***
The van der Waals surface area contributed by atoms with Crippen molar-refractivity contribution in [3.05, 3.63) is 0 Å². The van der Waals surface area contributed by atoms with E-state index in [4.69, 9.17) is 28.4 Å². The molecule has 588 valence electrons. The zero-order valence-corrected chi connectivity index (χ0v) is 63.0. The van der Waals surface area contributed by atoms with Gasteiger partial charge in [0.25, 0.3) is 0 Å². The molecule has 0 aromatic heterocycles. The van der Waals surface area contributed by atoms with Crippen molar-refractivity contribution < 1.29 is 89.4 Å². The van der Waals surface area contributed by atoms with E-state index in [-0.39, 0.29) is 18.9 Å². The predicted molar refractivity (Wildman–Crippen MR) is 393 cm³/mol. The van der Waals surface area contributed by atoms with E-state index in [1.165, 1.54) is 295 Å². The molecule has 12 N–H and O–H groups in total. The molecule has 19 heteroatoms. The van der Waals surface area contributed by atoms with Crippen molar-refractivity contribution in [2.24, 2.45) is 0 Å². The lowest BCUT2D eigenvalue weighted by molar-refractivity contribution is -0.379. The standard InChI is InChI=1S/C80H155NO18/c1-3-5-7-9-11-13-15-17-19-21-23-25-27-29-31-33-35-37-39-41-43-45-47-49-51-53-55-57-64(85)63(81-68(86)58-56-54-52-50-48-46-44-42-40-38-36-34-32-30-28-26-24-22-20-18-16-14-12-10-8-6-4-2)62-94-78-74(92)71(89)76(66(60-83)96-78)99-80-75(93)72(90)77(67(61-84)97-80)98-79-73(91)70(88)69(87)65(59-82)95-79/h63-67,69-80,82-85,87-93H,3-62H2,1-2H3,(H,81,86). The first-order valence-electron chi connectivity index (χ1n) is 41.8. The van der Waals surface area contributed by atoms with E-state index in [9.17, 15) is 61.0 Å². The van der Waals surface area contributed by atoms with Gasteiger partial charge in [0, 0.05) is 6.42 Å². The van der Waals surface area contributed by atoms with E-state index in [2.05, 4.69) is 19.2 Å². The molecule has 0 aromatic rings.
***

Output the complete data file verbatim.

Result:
The van der Waals surface area contributed by atoms with Crippen molar-refractivity contribution in [3.05, 3.63) is 0 Å². The van der Waals surface area contributed by atoms with E-state index in [4.69, 9.17) is 28.4 Å². The molecule has 588 valence electrons. The zero-order valence-corrected chi connectivity index (χ0v) is 63.0. The van der Waals surface area contributed by atoms with Gasteiger partial charge in [0.25, 0.3) is 0 Å². The molecule has 0 aromatic heterocycles. The van der Waals surface area contributed by atoms with Crippen molar-refractivity contribution < 1.29 is 89.4 Å². The van der Waals surface area contributed by atoms with E-state index in [-0.39, 0.29) is 18.9 Å². The predicted molar refractivity (Wildman–Crippen MR) is 393 cm³/mol. The van der Waals surface area contributed by atoms with E-state index in [1.165, 1.54) is 295 Å². The molecule has 12 N–H and O–H groups in total. The molecule has 19 heteroatoms. The van der Waals surface area contributed by atoms with Crippen molar-refractivity contribution in [2.24, 2.45) is 0 Å². The lowest BCUT2D eigenvalue weighted by molar-refractivity contribution is -0.379. The standard InChI is InChI=1S/C80H155NO18/c1-3-5-7-9-11-13-15-17-19-21-23-25-27-29-31-33-35-37-39-41-43-45-47-49-51-53-55-57-64(85)63(81-68(86)58-56-54-52-50-48-46-44-42-40-38-36-34-32-30-28-26-24-22-20-18-16-14-12-10-8-6-4-2)62-94-78-74(92)71(89)76(66(60-83)96-78)99-80-75(93)72(90)77(67(61-84)97-80)98-79-73(91)70(88)69(87)65(59-82)95-79/h63-67,69-80,82-85,87-93H,3-62H2,1-2H3,(H,81,86). The first-order valence-electron chi connectivity index (χ1n) is 41.8. The van der Waals surface area contributed by atoms with E-state index in [9.17, 15) is 61.0 Å². The van der Waals surface area contributed by atoms with Gasteiger partial charge in [0, 0.05) is 6.42 Å². The van der Waals surface area contributed by atoms with E-state index in [2.05, 4.69) is 19.2 Å². The molecule has 0 aromatic rings.